fasting and acute coronary syndromes

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Heart. 2004 June; 90(6): 695–696.
doi: 10.1136/hrt.2003.012526.
PMCID: PMC1768280
A population based study of Ramadan fasting and acute coronary syndromes
J Al Suwaidi,1 A Bener,2 A Suliman,1 R Hajar,1 A M Salam,1 M T Numan,1 and H A Al Binali1
1Department of Cardiology and Cardiovascular Surgery, Hamad General Hospital and Hamad Medical Corporation, Doha, State of Qatar
2Department of Biostatistics and Epidemiology, Hamad General Hospital and Hamad Medical Corporation
Correspondence to:
J Al Suwaidi
Department of Cardiology and Cardiovascular Surgery, Hamad Medical Corporation and Hamad General Hospital, PO Box 3050, Doha, State of Qatar;
Accepted September 25, 2003.
Keywords: coronary heart disease, myocardial infarction, unstable angina
Sustained fasting over a period is a feature of several of the world’s great religions. One of the five fundamental rituals of Islam is fasting during the month of Ramadan. Muslims neither eat nor drink anything from dawn until sunset. Fasting may have negative effects on cardiac patients because of the limited time allowed for food intake and the heavy physical worship that is performed after a heavy meal, as well as the inability to take any medications during fasting, which may be essential for the patients.1
Despite the fact that most clinicians worldwide treat Muslim patients, data on the incidence of patients presenting with acute coronary syndromes (ACS) in relation to fasting during Ramadan are lacking. Hence, the purpose of this study is to investigate whether Ramadan fasting has a negative effect on the incidence of presentation with ACS such as acute myocardial infarction (AMI) and unstable angina (UA).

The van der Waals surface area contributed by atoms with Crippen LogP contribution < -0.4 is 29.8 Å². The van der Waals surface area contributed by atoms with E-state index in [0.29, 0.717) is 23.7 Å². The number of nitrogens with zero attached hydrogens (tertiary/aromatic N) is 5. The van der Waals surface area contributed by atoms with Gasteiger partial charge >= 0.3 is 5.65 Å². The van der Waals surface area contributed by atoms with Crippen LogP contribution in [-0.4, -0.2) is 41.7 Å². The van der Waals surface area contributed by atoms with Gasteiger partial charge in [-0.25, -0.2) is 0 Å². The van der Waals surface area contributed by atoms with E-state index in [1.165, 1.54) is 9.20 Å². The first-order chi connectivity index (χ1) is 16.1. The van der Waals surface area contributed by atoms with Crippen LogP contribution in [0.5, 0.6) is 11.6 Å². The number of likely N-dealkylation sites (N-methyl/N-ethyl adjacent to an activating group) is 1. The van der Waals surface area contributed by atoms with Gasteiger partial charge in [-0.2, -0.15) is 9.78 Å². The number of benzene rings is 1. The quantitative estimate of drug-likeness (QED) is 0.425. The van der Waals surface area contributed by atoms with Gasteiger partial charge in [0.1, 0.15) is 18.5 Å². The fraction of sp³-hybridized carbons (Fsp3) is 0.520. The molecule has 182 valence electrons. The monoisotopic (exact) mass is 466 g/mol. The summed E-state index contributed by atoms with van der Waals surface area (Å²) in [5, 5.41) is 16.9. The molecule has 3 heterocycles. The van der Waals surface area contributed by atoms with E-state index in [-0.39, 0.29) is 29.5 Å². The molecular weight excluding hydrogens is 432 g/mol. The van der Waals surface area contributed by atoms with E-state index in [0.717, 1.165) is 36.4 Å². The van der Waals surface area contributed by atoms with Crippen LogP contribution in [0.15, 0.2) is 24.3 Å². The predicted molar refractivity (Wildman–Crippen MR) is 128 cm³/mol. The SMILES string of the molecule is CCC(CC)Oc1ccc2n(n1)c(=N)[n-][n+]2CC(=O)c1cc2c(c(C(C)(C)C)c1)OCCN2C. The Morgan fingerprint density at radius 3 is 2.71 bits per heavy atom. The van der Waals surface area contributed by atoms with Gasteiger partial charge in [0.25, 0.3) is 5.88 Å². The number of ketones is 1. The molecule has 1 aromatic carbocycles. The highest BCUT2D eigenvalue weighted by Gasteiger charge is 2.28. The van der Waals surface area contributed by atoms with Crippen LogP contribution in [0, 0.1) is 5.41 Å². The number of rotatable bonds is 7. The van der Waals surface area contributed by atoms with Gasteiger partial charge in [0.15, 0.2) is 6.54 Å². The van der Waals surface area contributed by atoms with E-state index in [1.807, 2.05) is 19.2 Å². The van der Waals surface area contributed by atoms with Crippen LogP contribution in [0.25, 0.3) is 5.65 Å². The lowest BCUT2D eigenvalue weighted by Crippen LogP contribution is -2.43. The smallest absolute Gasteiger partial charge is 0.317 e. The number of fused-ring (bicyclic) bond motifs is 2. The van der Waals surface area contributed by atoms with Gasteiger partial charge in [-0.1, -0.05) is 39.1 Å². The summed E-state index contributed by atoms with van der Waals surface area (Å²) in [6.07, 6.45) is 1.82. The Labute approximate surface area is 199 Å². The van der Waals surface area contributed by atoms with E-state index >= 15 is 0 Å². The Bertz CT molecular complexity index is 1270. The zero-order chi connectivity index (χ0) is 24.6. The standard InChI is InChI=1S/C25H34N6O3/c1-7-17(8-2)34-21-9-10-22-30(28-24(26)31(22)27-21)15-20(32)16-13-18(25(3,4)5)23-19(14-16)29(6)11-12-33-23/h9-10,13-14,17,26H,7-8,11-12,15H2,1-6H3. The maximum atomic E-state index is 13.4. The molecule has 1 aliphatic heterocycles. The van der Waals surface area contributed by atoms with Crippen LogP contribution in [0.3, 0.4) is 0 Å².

This study was based at Hamad General Hospital, Doha, Qatar, which is the only tertiary care centre in the country and so all patients with ACS are treated here. The Hamad General Hospital cardiology database was used for this study; this database comprises data collected from all patients admitted to the cardiology department at the hospital since January 1991. Data were collected from the clinical records by the patients’ physicians at the time of the patients’ hospital discharge according to predefined criteria for each data point. We focused our study only on Qatari patients because it is a stable population and avoids the bias in the fluctuation of the expatriate population in the country. Furthermore, more than 95% of Qatari adults regularly practise fasting. The study was approved by the institution review board.
With the described database, all patients presenting with ACS from the year 1991 to 2001 were identified. Age, sex, risk factors including smoking, hypertension, hypercholesterolaemia, diabetes, pre-existing coronary heart disease, in-hospital mortality and morbidity, as well as acute medical care provided were analysed.
Periods corresponding to the month of Ramadan in the Gregorian calendar have been established, since the lunar calendar is 11–12 days shorter than the solar year. To reduce the effects originating from seasonal changes to a minimum and to use the data as a control, we evaluated patients for one month before, during, and one month after Ramadan by going back and forward from the period of Ramadan (29–30 days) in a particular year.
Data are expressed as mean and standard deviation of the mean. One way analysis of variance (ANOVA) t test, χ2 test, and Fisher’s exact test were used for statistical analysis. A probability value of p <>

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